Sagem's BlueNaute navigation system chosen for Canada's new offshore patrol vessels

DSEI 2015, London, Wednesday, September 16, 2015

Sagem (Safran) has won the contract from OSI Maritime Systems Ltd. against an international field of bidders, to provide the inertial navigation systems for the Royal Canadian Navy's six Harry DeWolf class offshore patrol vessels.(1) 

Each of these arctic patrol boats will be outfitted with two BlueNaute® attitude and heading systems from Sagem.

The new-generation BlueNaute® system is based on a proprietary Sagem technology, the hemispherical resonator gyro (HRG). Initially used for space applications, this technology offer a major improvement in terms of maintenance and total cost of ownership compared with previous generation navigation systems.

The BlueNaute® system is capable of operating in the harshest environments, which means that it is ideally suited for the long-duration missions in arctic zones – up to four months - assigned to these Canadian patrol boats. The system is highly reliable, featuring mean time between failures (MTBF) exceeding 100,000 hours. It also provides services that fully match commercial shipping needs, in compliance with the requirements of the International Maritime Organization and the SOLAS (Safety of Life at Sea) treaty.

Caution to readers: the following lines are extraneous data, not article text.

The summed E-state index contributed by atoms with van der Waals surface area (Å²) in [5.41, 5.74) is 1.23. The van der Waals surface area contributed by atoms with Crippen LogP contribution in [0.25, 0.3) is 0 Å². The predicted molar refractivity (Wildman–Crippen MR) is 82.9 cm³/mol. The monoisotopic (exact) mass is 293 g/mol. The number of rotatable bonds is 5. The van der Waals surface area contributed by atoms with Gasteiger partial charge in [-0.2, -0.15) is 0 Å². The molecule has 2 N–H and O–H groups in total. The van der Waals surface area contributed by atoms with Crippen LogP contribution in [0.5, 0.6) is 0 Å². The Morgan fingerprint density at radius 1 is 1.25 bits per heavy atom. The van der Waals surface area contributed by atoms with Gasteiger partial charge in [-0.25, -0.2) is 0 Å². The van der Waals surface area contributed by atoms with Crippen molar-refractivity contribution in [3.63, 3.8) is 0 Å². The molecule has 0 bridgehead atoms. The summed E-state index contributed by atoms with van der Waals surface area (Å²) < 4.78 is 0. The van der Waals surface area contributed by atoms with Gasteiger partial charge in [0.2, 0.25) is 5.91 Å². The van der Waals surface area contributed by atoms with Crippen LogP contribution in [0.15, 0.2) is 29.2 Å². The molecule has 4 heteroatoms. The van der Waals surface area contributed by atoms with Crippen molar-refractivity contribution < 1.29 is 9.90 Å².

This latest contract consolidates Sagem's success in the inertial navigation market for offshore vessels: the US Coast Guard had already selected the BlueNaute® system in 2015 to modernize its Reliance class medium-endurance cutters and the Juniper class seagoing buoy tenders.  

The BlueNaute® system is produced in Sagem's plant in Montluçon, in the Auvergne region of south-central France.

A world leader in navigation systems and equipment, Sagem understands and applies all inertial technologies: mechanical, laser, fiber-optic, vibrating, MEMS. It has over 60 years of experience in making navigation systems for civil and military applications, deployed worldwide.

(1) The Henri DeWolf class offshore patrol boat, previously known as the Arctic Offshore Patrol Vessel, is part of Canada's national icebreaker vessel replacement program. Commissioning is now scheduled to start in 2018. The ship is 103 meters long (340 ft) and displaces about 6,300 metric tons.  

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